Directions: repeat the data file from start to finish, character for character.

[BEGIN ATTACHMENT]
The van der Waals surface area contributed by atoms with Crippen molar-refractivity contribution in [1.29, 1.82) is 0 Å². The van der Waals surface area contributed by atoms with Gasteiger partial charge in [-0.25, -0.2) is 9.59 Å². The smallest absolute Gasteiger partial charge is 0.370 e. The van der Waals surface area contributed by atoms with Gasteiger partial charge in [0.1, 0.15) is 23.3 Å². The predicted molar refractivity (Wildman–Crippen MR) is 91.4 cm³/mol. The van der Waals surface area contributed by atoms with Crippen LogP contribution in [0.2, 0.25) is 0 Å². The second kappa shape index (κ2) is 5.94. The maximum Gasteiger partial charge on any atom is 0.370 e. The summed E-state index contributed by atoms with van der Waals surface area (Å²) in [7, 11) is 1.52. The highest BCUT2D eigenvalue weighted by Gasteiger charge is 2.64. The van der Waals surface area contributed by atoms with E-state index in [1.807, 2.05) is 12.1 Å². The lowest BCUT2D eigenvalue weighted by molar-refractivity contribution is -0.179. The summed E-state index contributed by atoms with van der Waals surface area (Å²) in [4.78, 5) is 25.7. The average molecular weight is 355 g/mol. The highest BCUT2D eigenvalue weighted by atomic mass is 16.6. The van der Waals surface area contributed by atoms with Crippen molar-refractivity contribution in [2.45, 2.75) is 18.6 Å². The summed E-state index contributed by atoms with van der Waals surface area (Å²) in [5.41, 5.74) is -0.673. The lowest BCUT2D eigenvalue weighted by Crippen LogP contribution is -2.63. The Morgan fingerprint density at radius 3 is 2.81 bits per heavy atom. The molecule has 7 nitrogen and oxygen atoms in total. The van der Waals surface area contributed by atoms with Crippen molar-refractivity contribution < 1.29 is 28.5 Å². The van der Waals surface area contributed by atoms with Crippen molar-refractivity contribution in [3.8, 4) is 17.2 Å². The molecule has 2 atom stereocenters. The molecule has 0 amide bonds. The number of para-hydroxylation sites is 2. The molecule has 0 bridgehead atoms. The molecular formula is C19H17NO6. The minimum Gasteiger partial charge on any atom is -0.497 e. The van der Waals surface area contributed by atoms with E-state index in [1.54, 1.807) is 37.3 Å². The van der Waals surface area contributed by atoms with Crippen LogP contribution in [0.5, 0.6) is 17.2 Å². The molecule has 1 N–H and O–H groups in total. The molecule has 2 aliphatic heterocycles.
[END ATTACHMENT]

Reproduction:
The van der Waals surface area contributed by atoms with Crippen molar-refractivity contribution in [1.29, 1.82) is 0 Å². The van der Waals surface area contributed by atoms with Gasteiger partial charge in [-0.25, -0.2) is 9.59 Å². The smallest absolute Gasteiger partial charge is 0.370 e. The van der Waals surface area contributed by atoms with Gasteiger partial charge in [0.1, 0.15) is 23.3 Å². The predicted molar refractivity (Wildman–Crippen MR) is 91.4 cm³/mol. The van der Waals surface area contributed by atoms with Crippen LogP contribution in [0.2, 0.25) is 0 Å². The second kappa shape index (κ2) is 5.94. The maximum Gasteiger partial charge on any atom is 0.370 e. The summed E-state index contributed by atoms with van der Waals surface area (Å²) in [7, 11) is 1.52. The highest BCUT2D eigenvalue weighted by Gasteiger charge is 2.64. The van der Waals surface area contributed by atoms with E-state index in [1.807, 2.05) is 12.1 Å². The lowest BCUT2D eigenvalue weighted by molar-refractivity contribution is -0.179. The summed E-state index contributed by atoms with van der Waals surface area (Å²) in [4.78, 5) is 25.7. The average molecular weight is 355 g/mol. The highest BCUT2D eigenvalue weighted by atomic mass is 16.6. The van der Waals surface area contributed by atoms with Crippen molar-refractivity contribution in [2.45, 2.75) is 18.6 Å². The summed E-state index contributed by atoms with van der Waals surface area (Å²) in [5.41, 5.74) is -0.673. The lowest BCUT2D eigenvalue weighted by Crippen LogP contribution is -2.63. The Morgan fingerprint density at radius 3 is 2.81 bits per heavy atom. The molecule has 7 nitrogen and oxygen atoms in total. The van der Waals surface area contributed by atoms with Crippen molar-refractivity contribution < 1.29 is 28.5 Å². The van der Waals surface area contributed by atoms with Crippen molar-refractivity contribution in [3.8, 4) is 17.2 Å². The molecule has 2 atom stereocenters. The molecule has 0 amide bonds. The number of para-hydroxylation sites is 2. The molecule has 0 bridgehead atoms. The molecular formula is C19H17NO6. The minimum Gasteiger partial charge on any atom is -0.497 e. The van der Waals surface area contributed by atoms with E-state index in [1.54, 1.807) is 37.3 Å². The van der Waals surface area contributed by atoms with Crippen LogP contribution in [0.5, 0.6) is 17.2 Å². The molecule has 1 N–H and O–H groups in total. The molecule has 2 aliphatic heterocycles.